Expression of hDvl3-CT blocks the NF-AT activation response to Wnt5a

As a second strategy with which to interrogate the functional role of the C-terminal domain of Dvl3 in Wnt5a-stimulated non-canonical signaling, we probed if the same C-terminal region, expressed as a peptide in F9 cells, might display some effect on the signaling pathway. We created an expression vector harboring the hDvl3 C-terminal region (amino acid 497-716, hDvl3-CT), expressed the peptide in F9 cells, and probed Wnt5a-stimulated NF-AT activation (Figure 5D). Expression of hDvl3-CT fragment, even at the lowest amount of input DNA tested (i.e., 0.02 μg/well), actively suppressed Wnt5a-stimulated NF-AT-sensitive transcription. Increasing the expression of the hDvl3-CT fragment provoked even greater attenuation of the Wnt5a-stimulated NF-AT response. At 0.1 μg input DNA/well, the hDvl3-CT fragment not only reduced the Wnt5a-stimulated response to basal levels, but also demonstrated the capacity to suppress the ambient NF-AT-dependent transcription, measured in the absence of Wnt5a. The ability of the expression of the Dvl3-CT fragment to suppress Wnt5a-activation of the non-canonical signaling suggests a dominant-interfering character. Thus the C-terminus of Dvl3 is essential for its role in mediating the Wnt5a stimulation of NF-AT-dependent transcription.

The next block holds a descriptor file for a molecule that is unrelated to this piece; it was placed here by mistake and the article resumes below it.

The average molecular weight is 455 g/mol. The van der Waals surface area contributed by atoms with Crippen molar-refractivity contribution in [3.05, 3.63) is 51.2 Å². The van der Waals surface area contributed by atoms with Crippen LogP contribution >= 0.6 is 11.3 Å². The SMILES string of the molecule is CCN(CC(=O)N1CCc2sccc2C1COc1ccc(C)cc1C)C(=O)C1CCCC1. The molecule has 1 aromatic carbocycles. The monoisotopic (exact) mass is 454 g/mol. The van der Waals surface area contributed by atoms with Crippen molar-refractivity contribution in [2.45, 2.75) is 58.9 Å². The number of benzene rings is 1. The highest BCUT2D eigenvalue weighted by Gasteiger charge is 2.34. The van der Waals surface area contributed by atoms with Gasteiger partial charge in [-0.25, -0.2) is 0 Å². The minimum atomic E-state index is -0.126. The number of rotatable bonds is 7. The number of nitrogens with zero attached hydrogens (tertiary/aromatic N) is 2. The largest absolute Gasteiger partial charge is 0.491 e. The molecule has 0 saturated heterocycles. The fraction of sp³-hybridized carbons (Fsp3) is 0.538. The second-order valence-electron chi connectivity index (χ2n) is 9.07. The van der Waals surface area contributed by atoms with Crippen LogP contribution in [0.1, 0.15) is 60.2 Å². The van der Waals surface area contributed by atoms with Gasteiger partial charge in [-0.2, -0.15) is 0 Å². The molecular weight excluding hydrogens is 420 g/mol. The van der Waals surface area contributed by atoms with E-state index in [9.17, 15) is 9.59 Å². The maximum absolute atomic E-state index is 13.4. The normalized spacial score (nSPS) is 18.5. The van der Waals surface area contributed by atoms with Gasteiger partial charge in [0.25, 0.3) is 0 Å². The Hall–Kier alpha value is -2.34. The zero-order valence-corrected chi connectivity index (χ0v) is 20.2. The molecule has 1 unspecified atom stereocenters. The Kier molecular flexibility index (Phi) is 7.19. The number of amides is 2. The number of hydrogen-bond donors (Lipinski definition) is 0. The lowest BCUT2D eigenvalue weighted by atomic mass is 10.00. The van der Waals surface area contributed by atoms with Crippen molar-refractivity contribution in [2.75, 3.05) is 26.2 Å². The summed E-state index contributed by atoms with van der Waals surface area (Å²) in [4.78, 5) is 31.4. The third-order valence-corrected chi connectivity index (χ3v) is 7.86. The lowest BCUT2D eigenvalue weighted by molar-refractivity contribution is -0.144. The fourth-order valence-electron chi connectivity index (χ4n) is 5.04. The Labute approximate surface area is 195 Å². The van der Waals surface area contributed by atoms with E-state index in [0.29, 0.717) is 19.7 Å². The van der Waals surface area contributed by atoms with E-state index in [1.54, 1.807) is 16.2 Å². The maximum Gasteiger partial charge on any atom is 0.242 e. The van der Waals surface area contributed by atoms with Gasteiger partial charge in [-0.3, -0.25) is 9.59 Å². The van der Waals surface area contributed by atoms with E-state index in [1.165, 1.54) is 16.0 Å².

Deletion of His single amino acid repeats (residues 630-650) abolishes Dvl3 function in Wnt/NF-AT non- canonical signaling